CBS46 Investigation catches people driving illegally - CBS46 News

CBS46 Investigation catches people driving illegally, putting others at risk

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Drunk driver without a license crashes into Gwinnett Police car Drunk driver without a license crashes into Gwinnett Police car

A CBS46 investigation reveals that you may not be as safe as you think behind the wheel of your car.

In the past two years, there have been nearly 17,000 people driving illegally and some of them under the influence.

In a flash, Deputy Justin Lunt's life nearly ended. A drunk driver crashed into the back of Lunt's patrol car in September. Joshua Kim, 19, was charged with DUI and driving on a suspended license. His second DUI in two years.

A decade earlier, Gwinnett County Officer Justin Guck had just pulled over a drunk driver when another smashed into his car. Neither of the drivers had a valid license.

"It pushed the rear of the patrol car all the way up into the screen, the cage in the patrol car, pinning me between my seat and the steering wheel," Cpl. Justin Guck with Gwinnett Police said. "I had severe head trauma, several broken bones, and several lacerations."

Last year, the Georgia State Patrol issued more than 9,000 citations for driving on a suspended license. So far this year, almost 8,000.

Judges in courtrooms across the metro area see the problem every day.

Violators are so blatant that minutes after facing Clayton County Judge John Carbo and being ordered off the streets, we caught people driving away from the courthouse.

One of them, George Tidwell, charged with driving on a suspended license and improper stopping on the roadway.

"Why are you driving?" CBS46's Adam Murphy asked.

"I'm driving because I have to get to the house. I don't have much of a choice," George Tidwell said.

"You're not supposed to drive though," Murphy said.

I know I'm not supposed to drive, but sometimes you've got to do what you've got to do to get to the house because I have nobody else to depend on," Tidwell said.

But its cases of DUI that are most troubling. Each year drunk drivers kill nearly 400 people in Georgia.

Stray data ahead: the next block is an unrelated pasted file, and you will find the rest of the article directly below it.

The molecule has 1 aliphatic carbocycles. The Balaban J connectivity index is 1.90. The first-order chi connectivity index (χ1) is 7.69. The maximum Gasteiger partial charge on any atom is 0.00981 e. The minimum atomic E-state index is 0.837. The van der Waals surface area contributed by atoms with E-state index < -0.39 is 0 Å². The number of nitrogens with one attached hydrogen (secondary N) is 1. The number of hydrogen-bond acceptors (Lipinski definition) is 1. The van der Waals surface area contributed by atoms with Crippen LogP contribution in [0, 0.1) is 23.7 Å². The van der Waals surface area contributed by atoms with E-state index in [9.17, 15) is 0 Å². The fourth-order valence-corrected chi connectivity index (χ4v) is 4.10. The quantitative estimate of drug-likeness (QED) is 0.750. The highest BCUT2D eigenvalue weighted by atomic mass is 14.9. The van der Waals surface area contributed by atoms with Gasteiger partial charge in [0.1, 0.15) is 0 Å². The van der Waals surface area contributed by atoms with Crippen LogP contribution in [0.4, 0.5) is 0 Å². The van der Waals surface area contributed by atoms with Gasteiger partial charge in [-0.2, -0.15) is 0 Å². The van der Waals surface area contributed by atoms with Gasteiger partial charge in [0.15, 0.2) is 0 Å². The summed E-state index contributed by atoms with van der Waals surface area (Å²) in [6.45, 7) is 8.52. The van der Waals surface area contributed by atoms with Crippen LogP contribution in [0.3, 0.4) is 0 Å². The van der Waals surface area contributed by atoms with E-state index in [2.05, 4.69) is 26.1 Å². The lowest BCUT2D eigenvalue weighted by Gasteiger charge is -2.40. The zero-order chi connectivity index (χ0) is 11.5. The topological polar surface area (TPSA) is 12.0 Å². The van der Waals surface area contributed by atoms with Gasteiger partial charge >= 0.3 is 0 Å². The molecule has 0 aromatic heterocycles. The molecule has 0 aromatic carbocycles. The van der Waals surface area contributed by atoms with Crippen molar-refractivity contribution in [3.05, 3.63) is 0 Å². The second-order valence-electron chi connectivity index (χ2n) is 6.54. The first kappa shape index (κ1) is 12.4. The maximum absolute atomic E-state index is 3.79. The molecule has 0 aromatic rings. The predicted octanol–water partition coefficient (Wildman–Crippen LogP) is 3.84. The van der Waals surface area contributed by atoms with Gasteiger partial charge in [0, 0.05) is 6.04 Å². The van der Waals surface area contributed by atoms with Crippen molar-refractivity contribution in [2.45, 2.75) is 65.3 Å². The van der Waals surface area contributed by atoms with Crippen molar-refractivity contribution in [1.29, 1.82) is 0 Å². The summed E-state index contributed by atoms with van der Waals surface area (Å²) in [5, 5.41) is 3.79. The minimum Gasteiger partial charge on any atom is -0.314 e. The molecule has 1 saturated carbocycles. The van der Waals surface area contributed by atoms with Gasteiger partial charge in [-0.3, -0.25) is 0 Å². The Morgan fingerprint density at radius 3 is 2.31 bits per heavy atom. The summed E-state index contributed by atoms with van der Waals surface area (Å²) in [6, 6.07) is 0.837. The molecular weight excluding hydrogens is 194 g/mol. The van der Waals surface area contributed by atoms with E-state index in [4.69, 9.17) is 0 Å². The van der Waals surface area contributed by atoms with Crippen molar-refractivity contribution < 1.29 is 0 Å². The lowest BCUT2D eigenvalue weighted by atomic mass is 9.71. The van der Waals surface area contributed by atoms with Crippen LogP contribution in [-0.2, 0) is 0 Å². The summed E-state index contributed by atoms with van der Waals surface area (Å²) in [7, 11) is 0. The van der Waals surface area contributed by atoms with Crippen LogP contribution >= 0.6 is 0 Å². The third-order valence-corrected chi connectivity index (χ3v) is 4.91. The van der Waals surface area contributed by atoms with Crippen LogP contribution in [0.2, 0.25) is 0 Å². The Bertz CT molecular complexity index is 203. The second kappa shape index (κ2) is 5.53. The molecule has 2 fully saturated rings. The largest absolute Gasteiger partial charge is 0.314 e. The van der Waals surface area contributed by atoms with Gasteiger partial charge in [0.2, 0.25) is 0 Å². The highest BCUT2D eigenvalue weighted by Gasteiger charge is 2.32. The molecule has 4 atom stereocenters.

"Pleading guilty to a DUI charge for example their license is immediately suspended at that point and if they drive away from the court they're again violating the law," Clayton County Judge John Carbo said.

Cesar Lemuz pled guilty to DUI in September. While he didn't drive away from the courthouse, a month later we caught him driving home.

"Explain to me why you're driving and putting others at risk?" Murphy asked.

Can you get out of the property?" Cesar Lemuz asked.

"Can you answer the question?" Murphy asked.

On the state level our investigation found very little is being done keep suspended drivers off the road.

It's not until after your second DUI in ten years that state law requires you install an ignition interlocking device in your car.

"We also install a camera in the car to make sure that's the person operating the machine," Frank Holdiman with Smart Start said.

Your car wont' start unless you're sober, but the device is removed after only six months, and many violators never get it installed.

"Well people either have a good lawyer or they're just falling through the loops," Holdiman said.

Back in the courtroom, the revolving door continues. Judge Carbo's calendar is routinely full of people caught driving illegally.

"After 26 years I've seen a lot of familiar faces," Carbo said. "It's frustrating because you do expect people to play by the rules."

Activists want stronger laws. One option is to target first offenders, and require any driver caught driving under the influence to use an interlocking device for at least a year. State Representative Tom Rice has a study committee looking at this and says he hopes to introduce legislation next year.

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